A San Francisco Board of Supervisors candidate is suing the city after she was disqualified from the November ballot for allegedly living outside the district she is running for.
The City Attorney’s Office completed its investigation into District 4 candidate Leanna Louie’s residency last month and wrote the following:
Ms. Louie’s statements and the documents she made available to our Office establish that her San Francisco domicile before March 1, 2022 has been in District Ten. Ms. Louie asserted that she began the process of establishing domicile in District Four as of that date (after an earlier unsuccessful effort to move to District Four from District Ten in 2021, as we describe below). But the facts provided by Ms. Louie demonstrate that she had substantial, ongoing ties to residences in other supervisorial districts – including District Ten as well as Districts Nine and Eleven – in the same time frame that she also claims she was taking steps to establish domicile in District Four…
Based on the facts from the documents and information Ms. Louie and her attorneys provided to us, we conclude that Ms. Louie has not met her burden of demonstrating that she has changed her domicile from District Ten to District Four by May 3, 2022, 30 days before she filed her declaration of candidacy.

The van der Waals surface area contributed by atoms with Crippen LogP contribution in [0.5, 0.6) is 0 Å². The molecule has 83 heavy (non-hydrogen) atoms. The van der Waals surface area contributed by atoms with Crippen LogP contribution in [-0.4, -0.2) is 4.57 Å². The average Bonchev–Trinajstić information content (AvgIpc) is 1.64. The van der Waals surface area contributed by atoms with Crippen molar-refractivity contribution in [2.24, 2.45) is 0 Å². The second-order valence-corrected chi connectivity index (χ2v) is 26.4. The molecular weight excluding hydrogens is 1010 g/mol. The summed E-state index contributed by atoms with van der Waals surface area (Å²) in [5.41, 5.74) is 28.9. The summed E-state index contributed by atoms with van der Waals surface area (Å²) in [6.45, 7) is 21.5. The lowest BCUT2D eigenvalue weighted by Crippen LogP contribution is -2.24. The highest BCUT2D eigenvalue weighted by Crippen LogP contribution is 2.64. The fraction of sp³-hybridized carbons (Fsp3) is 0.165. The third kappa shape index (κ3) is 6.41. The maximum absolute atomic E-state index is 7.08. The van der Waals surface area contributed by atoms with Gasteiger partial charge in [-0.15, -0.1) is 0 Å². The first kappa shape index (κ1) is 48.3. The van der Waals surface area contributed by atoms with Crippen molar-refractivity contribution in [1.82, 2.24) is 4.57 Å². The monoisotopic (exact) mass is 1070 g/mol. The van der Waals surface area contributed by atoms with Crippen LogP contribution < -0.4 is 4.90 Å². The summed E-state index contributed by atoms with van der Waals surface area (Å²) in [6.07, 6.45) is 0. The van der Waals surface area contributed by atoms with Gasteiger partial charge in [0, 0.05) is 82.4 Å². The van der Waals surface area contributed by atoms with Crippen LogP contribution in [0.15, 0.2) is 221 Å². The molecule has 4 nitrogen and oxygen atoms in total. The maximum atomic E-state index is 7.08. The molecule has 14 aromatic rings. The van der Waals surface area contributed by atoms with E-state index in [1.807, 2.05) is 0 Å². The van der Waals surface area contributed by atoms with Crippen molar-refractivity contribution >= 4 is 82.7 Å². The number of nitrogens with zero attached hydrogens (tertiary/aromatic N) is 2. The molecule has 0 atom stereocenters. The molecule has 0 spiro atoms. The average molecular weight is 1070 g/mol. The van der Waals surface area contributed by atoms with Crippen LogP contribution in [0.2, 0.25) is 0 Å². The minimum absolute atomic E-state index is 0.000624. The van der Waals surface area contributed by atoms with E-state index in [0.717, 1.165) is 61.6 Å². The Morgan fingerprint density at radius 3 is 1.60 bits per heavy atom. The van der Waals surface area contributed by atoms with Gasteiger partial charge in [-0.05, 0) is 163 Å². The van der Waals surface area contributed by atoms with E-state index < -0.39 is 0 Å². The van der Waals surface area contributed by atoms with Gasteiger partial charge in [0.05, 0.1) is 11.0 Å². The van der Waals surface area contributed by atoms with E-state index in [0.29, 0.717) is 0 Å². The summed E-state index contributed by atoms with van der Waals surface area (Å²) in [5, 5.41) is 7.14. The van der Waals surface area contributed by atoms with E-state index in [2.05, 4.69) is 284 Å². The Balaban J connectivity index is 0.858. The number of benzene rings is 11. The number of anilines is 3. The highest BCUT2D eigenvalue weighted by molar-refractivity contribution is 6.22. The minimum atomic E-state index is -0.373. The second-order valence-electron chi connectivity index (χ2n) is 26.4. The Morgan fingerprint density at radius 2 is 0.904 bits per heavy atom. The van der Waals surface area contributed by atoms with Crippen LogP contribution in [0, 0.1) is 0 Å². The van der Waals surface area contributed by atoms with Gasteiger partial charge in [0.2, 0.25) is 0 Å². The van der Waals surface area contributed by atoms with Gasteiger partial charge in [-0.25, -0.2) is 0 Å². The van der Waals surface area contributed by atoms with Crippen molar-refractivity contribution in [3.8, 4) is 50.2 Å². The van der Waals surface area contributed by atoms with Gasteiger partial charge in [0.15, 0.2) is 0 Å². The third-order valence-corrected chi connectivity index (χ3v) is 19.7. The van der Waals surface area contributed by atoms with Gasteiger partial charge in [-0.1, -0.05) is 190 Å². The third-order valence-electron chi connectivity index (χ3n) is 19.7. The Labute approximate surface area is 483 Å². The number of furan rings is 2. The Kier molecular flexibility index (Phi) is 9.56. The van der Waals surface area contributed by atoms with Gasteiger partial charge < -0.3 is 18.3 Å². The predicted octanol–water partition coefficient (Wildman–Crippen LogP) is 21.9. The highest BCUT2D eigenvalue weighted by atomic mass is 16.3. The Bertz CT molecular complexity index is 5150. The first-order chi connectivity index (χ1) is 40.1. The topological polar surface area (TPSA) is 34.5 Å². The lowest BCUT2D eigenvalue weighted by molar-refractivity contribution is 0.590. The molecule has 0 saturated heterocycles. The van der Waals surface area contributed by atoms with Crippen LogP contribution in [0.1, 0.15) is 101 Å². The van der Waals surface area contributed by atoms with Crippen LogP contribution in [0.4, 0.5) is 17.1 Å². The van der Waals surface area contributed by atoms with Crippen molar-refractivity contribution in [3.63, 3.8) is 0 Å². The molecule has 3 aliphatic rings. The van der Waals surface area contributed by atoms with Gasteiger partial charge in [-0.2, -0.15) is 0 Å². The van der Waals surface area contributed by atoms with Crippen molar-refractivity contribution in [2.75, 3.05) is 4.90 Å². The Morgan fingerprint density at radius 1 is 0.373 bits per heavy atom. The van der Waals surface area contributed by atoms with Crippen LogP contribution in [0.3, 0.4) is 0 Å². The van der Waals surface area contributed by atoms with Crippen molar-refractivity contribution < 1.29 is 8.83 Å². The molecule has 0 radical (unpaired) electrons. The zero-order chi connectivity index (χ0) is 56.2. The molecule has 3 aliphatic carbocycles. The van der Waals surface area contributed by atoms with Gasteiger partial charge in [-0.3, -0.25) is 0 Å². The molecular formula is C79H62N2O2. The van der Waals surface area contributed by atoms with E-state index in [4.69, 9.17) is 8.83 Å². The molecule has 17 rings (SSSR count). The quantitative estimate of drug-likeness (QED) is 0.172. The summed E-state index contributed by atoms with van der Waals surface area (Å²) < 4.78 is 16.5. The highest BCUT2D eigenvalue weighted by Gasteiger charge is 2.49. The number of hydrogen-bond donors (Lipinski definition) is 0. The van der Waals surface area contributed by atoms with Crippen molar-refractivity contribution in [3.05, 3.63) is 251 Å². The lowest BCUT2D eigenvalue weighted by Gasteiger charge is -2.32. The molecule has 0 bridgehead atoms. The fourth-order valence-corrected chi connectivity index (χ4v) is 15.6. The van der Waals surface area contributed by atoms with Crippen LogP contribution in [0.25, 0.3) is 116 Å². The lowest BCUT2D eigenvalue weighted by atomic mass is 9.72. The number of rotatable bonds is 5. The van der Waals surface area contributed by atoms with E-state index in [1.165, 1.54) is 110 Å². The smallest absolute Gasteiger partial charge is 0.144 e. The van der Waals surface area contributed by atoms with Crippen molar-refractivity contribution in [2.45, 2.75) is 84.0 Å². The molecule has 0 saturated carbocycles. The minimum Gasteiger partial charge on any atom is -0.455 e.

Following the conclusion of the investigation, the Department of Elections decided to remove Louie from the ballot.
Louie and her attorneys disputed the City Attorney’s findings last week and called the decision to remove her “a political assassination attempt.” They have called on the courts to reverse the decision and reinstate her immediately.
At least one expert believes Louie’s team may have a case.
“The way it works is, candidates have all these papers to fill out. The Department of Elections goes through all of them, and makes sure you do it properly, and accepts your paperwork, and ‘certifies’ your candidacy by accepting your papers. I don’t know that they can reverse that certification,” San Francisco election attorney Jim Sutton told Mission Local.
“I think there is an argument that the city did not have a right to just pull her off the ballot. That is an extraordinary step. It will be up to a judge to decide if the city followed all proper procedures before taking her off the ballot.”
The courts must move quickly. The November ballot will get printed on Sept. 12.
City Attorney spokeswoman Jen Kwart, meanwhile, says the office will defend its decision.
“While it is Ms. Louie’s right to take this matter to court, we stand by our facts and conclusions,” said City Attorney spokeswoman Jen Kwart. “She did not meet her burden to prove that she established legal domicile in the Sunset 30 days prior to declaring her candidacy.”
Louie is a controversial candidate in San Francisco. She is running as a tough-on-crime candidate and was referred to as Chesa Boudin's "#1 hater" by the San Francisco Standard. She sparked outrage last month whe she referred to a member of the news media as a Nazi.